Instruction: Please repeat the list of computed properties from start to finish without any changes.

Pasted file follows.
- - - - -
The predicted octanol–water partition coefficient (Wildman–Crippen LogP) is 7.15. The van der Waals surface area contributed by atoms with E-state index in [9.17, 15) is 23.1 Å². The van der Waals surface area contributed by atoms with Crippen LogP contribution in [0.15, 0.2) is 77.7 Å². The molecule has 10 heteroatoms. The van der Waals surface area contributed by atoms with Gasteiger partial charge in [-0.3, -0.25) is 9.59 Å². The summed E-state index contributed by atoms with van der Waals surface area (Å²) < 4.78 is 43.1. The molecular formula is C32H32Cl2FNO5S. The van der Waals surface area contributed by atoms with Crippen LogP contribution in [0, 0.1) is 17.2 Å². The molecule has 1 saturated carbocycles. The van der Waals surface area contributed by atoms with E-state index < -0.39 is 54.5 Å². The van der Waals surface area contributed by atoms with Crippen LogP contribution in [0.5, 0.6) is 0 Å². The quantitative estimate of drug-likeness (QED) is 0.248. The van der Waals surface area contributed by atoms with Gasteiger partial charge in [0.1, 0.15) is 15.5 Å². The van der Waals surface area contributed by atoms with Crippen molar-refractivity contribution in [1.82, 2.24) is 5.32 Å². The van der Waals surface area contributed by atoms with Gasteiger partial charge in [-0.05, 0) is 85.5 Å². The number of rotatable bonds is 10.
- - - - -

The predicted octanol–water partition coefficient (Wildman–Crippen LogP) is 7.15. The van der Waals surface area contributed by atoms with E-state index in [9.17, 15) is 23.1 Å². The van der Waals surface area contributed by atoms with Crippen LogP contribution in [0.15, 0.2) is 77.7 Å². The molecule has 10 heteroatoms. The van der Waals surface area contributed by atoms with Gasteiger partial charge in [-0.3, -0.25) is 9.59 Å². The summed E-state index contributed by atoms with van der Waals surface area (Å²) < 4.78 is 43.1. The molecular formula is C32H32Cl2FNO5S. The van der Waals surface area contributed by atoms with Crippen LogP contribution in [0, 0.1) is 17.2 Å². The molecule has 1 saturated carbocycles. The van der Waals surface area contributed by atoms with E-state index < -0.39 is 54.5 Å². The van der Waals surface area contributed by atoms with Crippen LogP contribution in [0.5, 0.6) is 0 Å². The quantitative estimate of drug-likeness (QED) is 0.248. The van der Waals surface area contributed by atoms with Gasteiger partial charge in [0.1, 0.15) is 15.5 Å². The van der Waals surface area contributed by atoms with Crippen molar-refractivity contribution in [1.82, 2.24) is 5.32 Å². The van der Waals surface area contributed by atoms with Gasteiger partial charge in [-0.05, 0) is 85.5 Å². The number of rotatable bonds is 10.